2. If so, how do i write code for this? Are there any examples on this, some piece of code that shows me how to use the ping sensor without the feedback to the monitor in the arduino software?

  3. If i have to connect it to the digital pins, how do i get the data to do its magic on the leds without the use of a computer?

Thanks again for the help :)

Have you looked at the http://www.arduino.cc/en/Tutorial/Ping page?

Well yes, but i dont realy get it...

I cant grasp the logic behind the sending recieving stuff and doing this without sending the output to a computer. Its kinda frustrating and i saw this exact line in another thread, i understand the code but i cant seem to type it out.

I made this to make it a bit more clear (i hope)

(I am using the 3 pins ping sensor not another one, i could find it...)

sending recieving stuff

All the " sending recieving stuff " is doing is transforming the data from one representation (the value of the range) to another (ASCII characters in a string).

All you have to do is transform (map, if you like) the data from the range information to a number in the range 1 to 5, or better still, 0 to 4, and then use that value to pick one LED from five and light it.

Well in theory i know exactly what has to be done… Now the programming. I got stuck on:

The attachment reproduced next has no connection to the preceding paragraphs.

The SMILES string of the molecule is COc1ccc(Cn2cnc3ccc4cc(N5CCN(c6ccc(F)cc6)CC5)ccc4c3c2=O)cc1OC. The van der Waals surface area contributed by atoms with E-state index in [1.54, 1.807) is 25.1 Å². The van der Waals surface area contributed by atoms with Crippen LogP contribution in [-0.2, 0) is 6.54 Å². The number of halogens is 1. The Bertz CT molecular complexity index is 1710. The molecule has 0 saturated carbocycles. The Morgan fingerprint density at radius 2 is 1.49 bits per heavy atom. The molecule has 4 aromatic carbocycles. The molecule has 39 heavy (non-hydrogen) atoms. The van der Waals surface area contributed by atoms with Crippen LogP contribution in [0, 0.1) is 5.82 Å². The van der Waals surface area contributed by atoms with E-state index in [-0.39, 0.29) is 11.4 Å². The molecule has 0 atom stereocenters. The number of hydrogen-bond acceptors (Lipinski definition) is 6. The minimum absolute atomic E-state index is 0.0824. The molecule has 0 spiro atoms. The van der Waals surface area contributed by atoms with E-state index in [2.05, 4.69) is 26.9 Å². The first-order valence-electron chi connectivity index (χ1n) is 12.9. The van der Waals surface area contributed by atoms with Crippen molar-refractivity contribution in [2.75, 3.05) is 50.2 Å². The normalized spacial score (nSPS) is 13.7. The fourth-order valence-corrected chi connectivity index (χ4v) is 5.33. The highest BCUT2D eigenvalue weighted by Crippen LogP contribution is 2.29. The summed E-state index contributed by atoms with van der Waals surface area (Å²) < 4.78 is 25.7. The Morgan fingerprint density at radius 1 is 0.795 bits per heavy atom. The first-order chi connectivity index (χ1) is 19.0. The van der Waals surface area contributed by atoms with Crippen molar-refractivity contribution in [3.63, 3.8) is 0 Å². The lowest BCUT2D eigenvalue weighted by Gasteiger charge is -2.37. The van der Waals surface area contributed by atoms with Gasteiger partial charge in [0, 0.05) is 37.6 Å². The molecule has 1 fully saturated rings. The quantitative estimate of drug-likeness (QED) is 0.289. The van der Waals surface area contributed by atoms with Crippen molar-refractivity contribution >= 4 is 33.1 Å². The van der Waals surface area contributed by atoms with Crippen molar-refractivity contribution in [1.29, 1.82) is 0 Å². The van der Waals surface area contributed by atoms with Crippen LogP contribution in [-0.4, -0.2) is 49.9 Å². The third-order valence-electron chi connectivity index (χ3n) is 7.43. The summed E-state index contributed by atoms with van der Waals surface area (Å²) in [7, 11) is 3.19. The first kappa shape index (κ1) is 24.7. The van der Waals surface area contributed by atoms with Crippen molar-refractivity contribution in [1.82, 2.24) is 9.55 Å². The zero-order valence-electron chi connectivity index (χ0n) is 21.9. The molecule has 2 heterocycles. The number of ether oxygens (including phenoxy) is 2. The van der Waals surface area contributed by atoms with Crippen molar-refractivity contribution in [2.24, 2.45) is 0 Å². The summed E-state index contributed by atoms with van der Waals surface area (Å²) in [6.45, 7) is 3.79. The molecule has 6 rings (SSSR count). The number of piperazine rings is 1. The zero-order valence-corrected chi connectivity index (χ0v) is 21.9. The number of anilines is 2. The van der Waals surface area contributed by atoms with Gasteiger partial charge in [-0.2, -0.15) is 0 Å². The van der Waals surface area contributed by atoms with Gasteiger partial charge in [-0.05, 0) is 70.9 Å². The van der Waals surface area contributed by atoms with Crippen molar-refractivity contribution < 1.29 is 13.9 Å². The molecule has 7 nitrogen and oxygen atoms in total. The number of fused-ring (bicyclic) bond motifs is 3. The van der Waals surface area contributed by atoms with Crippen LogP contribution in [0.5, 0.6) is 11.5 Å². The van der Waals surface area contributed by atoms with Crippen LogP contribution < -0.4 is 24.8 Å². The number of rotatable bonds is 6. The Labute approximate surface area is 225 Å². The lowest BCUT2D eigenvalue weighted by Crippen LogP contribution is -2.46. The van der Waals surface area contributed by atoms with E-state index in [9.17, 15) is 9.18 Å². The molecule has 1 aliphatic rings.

/*
 Based on the LED bar graph sketch and the Ping sketch
*/
 


// these constants won't change:
const int digitalPin = 12;    // the pin that the potentiometer is attached to
const int ledCount = 6;    // the number of LEDs in the bar graph

int ledPins[] = { 
  2, 3, 4, 5, 6, 7 };   // an array of pin numbers to which LEDs are attached


void setup() {
  // loop over the pin array and set them all to output:
  for (int thisLed = 0; thisLed < ledCount; thisLed++) {
    pinMode(ledPins[thisLed], OUTPUT); 
  }
}

void loop() {
  // read the Ping sensor:
  int sensorReading = digitalRead(digitalPin);
  
  // The PING))) is triggered by a HIGH pulse of 2 or more microseconds.
  // Give a short LOW pulse beforehand to ensure a clean HIGH pulse:
  pinMode(pingPin, OUTPUT);
  digitalWrite(pingPin, LOW);
  delayMicroseconds(2);
  digitalWrite(pingPin, HIGH);
  delayMicroseconds(5);
  digitalWrite(pingPin, LOW);

  // The same pin is used to read the signal from the PING))): a HIGH
  // pulse whose duration is the time (in microseconds) from the sending
  // of the ping to the reception of its echo off of an object.
  pinMode(pingPin, INPUT);
  duration = pulseIn(pingPin, HIGH);

  // map the result to a range from 0 to the number of LEDs:
  int ledLevel = map(sensorReading, 0, 1023, 0, ledCount);

  // loop over the LED array:
  for (int thisLed = 0; thisLed < ledCount; thisLed++) {
    // if the array element's index is less than ledLevel,
    // turn the pin for this element on:
    if (thisLed < ledLevel) {
      digitalWrite(ledPins[thisLed], HIGH);
    } 
    // turn off all pins higher than the ledLevel:
    else {
      digitalWrite(ledPins[thisLed], LOW); 
    }
  }
}

And i get a error message, of course…

 In function 'void loop()':
error: 'pingPin' was not declared in this scope

Not surprisingly, that's because you haven't defined anything called "pingPin".

Ok you are right, i was so tiered yesterday that i ignored the error message…

So now i am fresh and i fixed the error message, still my sketch doesnt seem to talk with the leds and the sensor. So what is the next step that i have to take?